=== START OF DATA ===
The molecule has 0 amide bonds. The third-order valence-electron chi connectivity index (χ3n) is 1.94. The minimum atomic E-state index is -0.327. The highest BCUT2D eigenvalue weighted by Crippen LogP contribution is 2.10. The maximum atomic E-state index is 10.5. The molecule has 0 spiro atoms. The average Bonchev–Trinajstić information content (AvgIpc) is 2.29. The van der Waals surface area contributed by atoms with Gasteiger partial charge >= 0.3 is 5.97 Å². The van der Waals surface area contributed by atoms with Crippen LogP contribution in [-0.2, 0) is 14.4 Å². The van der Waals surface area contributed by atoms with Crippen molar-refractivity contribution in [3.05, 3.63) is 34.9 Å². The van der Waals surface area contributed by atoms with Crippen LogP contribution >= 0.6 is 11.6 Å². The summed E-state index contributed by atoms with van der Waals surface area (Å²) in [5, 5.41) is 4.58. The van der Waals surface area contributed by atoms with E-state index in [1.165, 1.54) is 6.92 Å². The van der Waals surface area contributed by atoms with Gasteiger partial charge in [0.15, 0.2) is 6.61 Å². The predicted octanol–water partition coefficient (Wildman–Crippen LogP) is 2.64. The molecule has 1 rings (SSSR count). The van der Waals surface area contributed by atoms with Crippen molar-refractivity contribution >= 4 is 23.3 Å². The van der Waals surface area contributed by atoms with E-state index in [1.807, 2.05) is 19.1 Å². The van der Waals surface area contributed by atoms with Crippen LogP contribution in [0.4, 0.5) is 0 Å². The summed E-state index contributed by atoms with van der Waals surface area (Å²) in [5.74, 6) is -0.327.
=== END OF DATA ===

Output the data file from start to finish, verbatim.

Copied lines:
The molecule has 0 amide bonds. The third-order valence-electron chi connectivity index (χ3n) is 1.94. The minimum atomic E-state index is -0.327. The highest BCUT2D eigenvalue weighted by Crippen LogP contribution is 2.10. The maximum atomic E-state index is 10.5. The molecule has 0 spiro atoms. The average Bonchev–Trinajstić information content (AvgIpc) is 2.29. The van der Waals surface area contributed by atoms with Gasteiger partial charge >= 0.3 is 5.97 Å². The van der Waals surface area contributed by atoms with Crippen LogP contribution in [-0.2, 0) is 14.4 Å². The van der Waals surface area contributed by atoms with Crippen molar-refractivity contribution in [3.05, 3.63) is 34.9 Å². The van der Waals surface area contributed by atoms with Crippen LogP contribution >= 0.6 is 11.6 Å². The summed E-state index contributed by atoms with van der Waals surface area (Å²) in [5, 5.41) is 4.58. The van der Waals surface area contributed by atoms with E-state index in [1.165, 1.54) is 6.92 Å². The van der Waals surface area contributed by atoms with Gasteiger partial charge in [0.15, 0.2) is 6.61 Å². The predicted octanol–water partition coefficient (Wildman–Crippen LogP) is 2.64. The molecule has 1 rings (SSSR count). The van der Waals surface area contributed by atoms with Crippen molar-refractivity contribution >= 4 is 23.3 Å². The van der Waals surface area contributed by atoms with E-state index in [1.807, 2.05) is 19.1 Å². The van der Waals surface area contributed by atoms with Crippen LogP contribution in [0.4, 0.5) is 0 Å². The summed E-state index contributed by atoms with van der Waals surface area (Å²) in [5.74, 6) is -0.327.